Guest Post: Emotional Intelligence and Teaching

This week’s post is from the Social Work Department’s Myke Selha. Please note the professional development opportunities referenced at the end of this post, and consider participating in either one (or both!)

Emotional Intelligence (EQ) is one of those concepts, like The Theory of Relativity and Pink Floyd’s Dark Side of the Moon, that are more complex than just a literal reading of the name. Some people equate EQ with empathy. While empathy is certainly a skill of EQ, it is only one tool in the toolbox.

There are several conceptualizations of emotional intelligence. What most of the theories share in common is an incorporation of at least three domains: self-based emotions, other-based emotions, interpersonal emotions. Each of these domains includes the capacity to 1) be aware of emotions, 2) manage the expression of the emotion, 3) intentionally integrate emotions into the thought process. 1

While there also some disagreement in what percentage of emotional intelligence is trait-based vs skill-based, there are recognized techniques to improve your EQ. Skills of emotional intelligence include: self-reflection, active listening, communication, collaboration, and stress management. Another skill is the aforementioned empathy.

It used to be assumed that people were either born with empathy or not. It is now understood that empathy is a skill that can be taught. After researching the neuroscience of empathy, Dr. Helen Reiss, developed an empathy training for medical professionals that improved patient satisfaction and compliance. For an introduction, watch her Ted Talk on The Power of Empathy.

Right about now you may be thinking, “Thank you for sharing this insight, Myke. But what does this have to do with me?” That is a great question.

Just as emotional intelligence is focused both internally and externally, so is the importance for educators to embrace EQ. First of all, to help our students reach their greatest potential, we must pay attention to their EQ. When the primary measurement of students’ academic success is grades based solely on intellectual/cognitive achievements, we end up producing graduate who are best suited to be college professors. Success in nearly any other profession requires a degree of emotional/social intelligence. Both psychologists E.L. Thorndike in the 1920s and Robert Sternberg in the 1980s concluded, “social intelligence is both distinct from academic abilities and a key part of what makes people do well in the practicalities of life.”2. In a 2005 study, it was shown that 1st year students who scored higher on the Emotional Quotient Inventory (EQ-i) also had higher GPA’s after their first year.3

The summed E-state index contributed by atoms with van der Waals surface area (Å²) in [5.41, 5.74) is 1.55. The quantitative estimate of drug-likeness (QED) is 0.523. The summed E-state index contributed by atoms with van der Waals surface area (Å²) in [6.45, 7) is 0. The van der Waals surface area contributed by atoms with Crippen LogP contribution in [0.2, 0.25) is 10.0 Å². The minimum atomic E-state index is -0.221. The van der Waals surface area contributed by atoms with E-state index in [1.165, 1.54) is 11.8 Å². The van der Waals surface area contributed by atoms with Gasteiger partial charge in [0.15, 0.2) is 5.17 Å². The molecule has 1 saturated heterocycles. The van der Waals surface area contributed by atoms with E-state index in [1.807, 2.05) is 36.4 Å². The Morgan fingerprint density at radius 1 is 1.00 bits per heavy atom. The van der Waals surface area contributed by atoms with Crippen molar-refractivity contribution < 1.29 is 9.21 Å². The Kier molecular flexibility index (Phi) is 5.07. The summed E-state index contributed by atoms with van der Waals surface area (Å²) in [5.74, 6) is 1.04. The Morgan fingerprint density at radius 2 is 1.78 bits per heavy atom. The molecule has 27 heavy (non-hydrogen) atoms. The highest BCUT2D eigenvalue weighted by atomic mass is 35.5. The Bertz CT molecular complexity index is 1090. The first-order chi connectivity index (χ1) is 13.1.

Beyond our students, though, is the importance of educators to strengthen their own emotional intelligence. Historically, most of the research on EQ in the academic setting has focused on students and how it is important to their success. Looking at the role of faculty EQ is relatively new. (Possibly because professors prefer to do the research rather than being researched.)

Some preliminary research coming out of Iran shows that a faculty member’s emotional intelligence has a strong correlation to the academic performance of their students. Primarily because a high EQ helps the professor respond to students’ emotions and effectively motivate them to do well in the course. Three components in particular were identified: self-awareness, empathy, and interpersonal skills.4

If you would like to learn more about the role emotional intelligence plays in academia, an particularly in creating a sense of belonging, there are a couple of opportunities. First of all, I will be presenting “How to talk with students to foster belonging” 9-10 AM, October 11th as a part of the October 11th Belonging Workshop. This presentation is open to all faculty and staff. Sign up is now available online for the October 11th presentation! Advisors can also sign up for the workshop portion, 10:15 am to 1 pm.  The workshop will focus on how to incorporate this material into your own advising and conversations with students.  Full-time faculty members and adjunct advisors will receive a $100 stipend for their participation (funding provided as part of the NetVUE grant for implementing Vocation into the advising curriculum).  Lunch will be provided.

Secondly, C.E.T.L. will be sponsoring an Emotional Intelligence in the Classroom Teaching Circle in the near future. If you are interested in participating, please let Kevin Gannon (kgannon@grandview.edu) or me (mselha@grandview.edu) know.

 

 

 

 

  1. For a fairly accessible comparison of the major theories, read Emmerling, R. J. & Goleman, D. (2003, October). Emotional intelligence: Issues and common misunderstandings. Issues and Recent Developments in Emotional Intelligence,1(1) available for download at http://www.eiconsortium.org/reprints/ei_issues_and_common_misunderstandings.html.
  2. (Sternberg, R.J. (1985) Beyond I.Q. Cambridge University Press.)
  3. Parker, JD. 2005. Academic Achievement and Emotional Intelligence: Predicting the Successful Transition from High School to University. Journal of the 1st Year Experience. Vol 17(1)
  4. Rahmat, N et. al. (2014) Relationship between the faculty members’ emotional intelligence and education performance at Urmia University. European Journal of Experimental Biology, 4(1).

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